The Employment Appeal Tribunal transcript of the judgment in the combined cases of USDAW v Ethel Austin Ltd and USDAW v Unite the Union and WW Realisation 1 Limited (often referred to as the Woolworths case) has now been published. This is a significant judgment as it interprets the scope of the duty to consult in collective redundancy situations very widely.
The single issue on appeal in these cases was whether the duty to consult is owed when 20 employees are dismissed or when 20 are dismissed in any one establishment; a site by site atomised approach or a holistic approach. The judgment involves an analysis of parliamentary debate, case law, the wording of the overarching European Directive on collective redundancies (98/59/EC) and the UK implementing legislation (s 188 of the Trade Union Labour Relations (Consolidation) Act 1992).
Article 1 of the Directive gives member states a choice on what triggers collective consultation. The option chosen by the UK was option (ii) which states that the definition of collective redundancies is where the number of redundancies is over a period of 90 days, at least 20, whatever the number of workers normally employed in the establishments in question. The UK implementing law (s 188) states that where an employer is proposing to dismiss as redundant 20 or more employees at one establishment within a period of 90 days or less, the employer shall consult about the dismissals…. Although there has been significant debate about the meaning of the word “establishment”, in previous decisions tribunals have concluded that consultation is only triggered where 20 employees are made redundant “at one establishment”.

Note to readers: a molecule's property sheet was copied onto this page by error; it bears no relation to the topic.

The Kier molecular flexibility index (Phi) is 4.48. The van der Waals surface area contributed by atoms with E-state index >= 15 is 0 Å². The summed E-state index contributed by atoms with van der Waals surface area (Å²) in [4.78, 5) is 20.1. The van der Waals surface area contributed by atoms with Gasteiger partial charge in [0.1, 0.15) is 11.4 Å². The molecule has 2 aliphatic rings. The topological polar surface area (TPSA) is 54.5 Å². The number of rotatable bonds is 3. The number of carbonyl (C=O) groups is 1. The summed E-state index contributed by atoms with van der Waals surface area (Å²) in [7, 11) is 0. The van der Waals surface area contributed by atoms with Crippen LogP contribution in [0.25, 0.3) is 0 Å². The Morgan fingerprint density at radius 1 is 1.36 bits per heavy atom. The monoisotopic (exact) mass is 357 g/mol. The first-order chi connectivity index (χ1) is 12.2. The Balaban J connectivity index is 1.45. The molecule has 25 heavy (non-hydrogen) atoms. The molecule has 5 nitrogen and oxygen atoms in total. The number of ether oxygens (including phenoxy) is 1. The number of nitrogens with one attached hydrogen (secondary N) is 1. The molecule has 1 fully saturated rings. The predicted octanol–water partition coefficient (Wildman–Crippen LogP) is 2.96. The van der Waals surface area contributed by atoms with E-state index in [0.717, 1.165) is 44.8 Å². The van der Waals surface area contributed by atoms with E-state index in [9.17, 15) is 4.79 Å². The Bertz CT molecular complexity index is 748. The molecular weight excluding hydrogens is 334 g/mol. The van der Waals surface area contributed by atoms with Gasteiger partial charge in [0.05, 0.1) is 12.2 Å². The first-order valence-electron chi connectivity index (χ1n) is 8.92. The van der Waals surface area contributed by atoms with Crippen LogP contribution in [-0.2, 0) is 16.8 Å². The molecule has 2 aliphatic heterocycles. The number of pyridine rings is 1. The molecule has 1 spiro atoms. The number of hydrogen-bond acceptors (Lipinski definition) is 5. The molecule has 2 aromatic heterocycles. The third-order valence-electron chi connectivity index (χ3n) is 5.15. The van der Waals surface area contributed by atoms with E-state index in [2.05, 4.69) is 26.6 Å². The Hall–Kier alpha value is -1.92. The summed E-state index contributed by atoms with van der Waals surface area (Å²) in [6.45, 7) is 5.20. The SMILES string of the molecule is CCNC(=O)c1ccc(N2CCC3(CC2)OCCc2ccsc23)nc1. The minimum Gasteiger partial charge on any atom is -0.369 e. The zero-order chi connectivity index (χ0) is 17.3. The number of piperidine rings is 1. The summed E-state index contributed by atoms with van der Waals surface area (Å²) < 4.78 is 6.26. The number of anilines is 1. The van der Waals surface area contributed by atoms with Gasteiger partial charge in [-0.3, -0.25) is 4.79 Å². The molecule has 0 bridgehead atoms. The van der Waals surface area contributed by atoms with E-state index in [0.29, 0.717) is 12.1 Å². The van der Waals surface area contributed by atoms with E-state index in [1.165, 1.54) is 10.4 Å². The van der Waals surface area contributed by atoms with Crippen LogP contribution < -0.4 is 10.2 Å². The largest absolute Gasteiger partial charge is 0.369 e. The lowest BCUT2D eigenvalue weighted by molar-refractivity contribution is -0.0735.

In this bold decision the EAT concluded that the words “at one establishment” should be deleted from s 188 in order to comply with the Directive. The judgment means that provided at least 20 employees are dismissed within a period of 90 days or less collective consultation is necessary. The result being that, in these cases, 4,400 workers are now expected to be seeking protective awards (of 60 or 90 days’ actual pay) for failure to consult.
The outcome of this case means that employers making collective redundancies will now have to consult more widely and will no longer be able to exclude employees who work “at one establishment” where only a few employees are being dismissed. Although the Respondent did not attend the EAT, we wait to see if this decision will be appealed. Given the significant legal and commercial impact for employers of this decision, particularly with regard to insolvency situations, a decision of the Court of Appeal following more balanced submissions by the parties involved would be welcomed.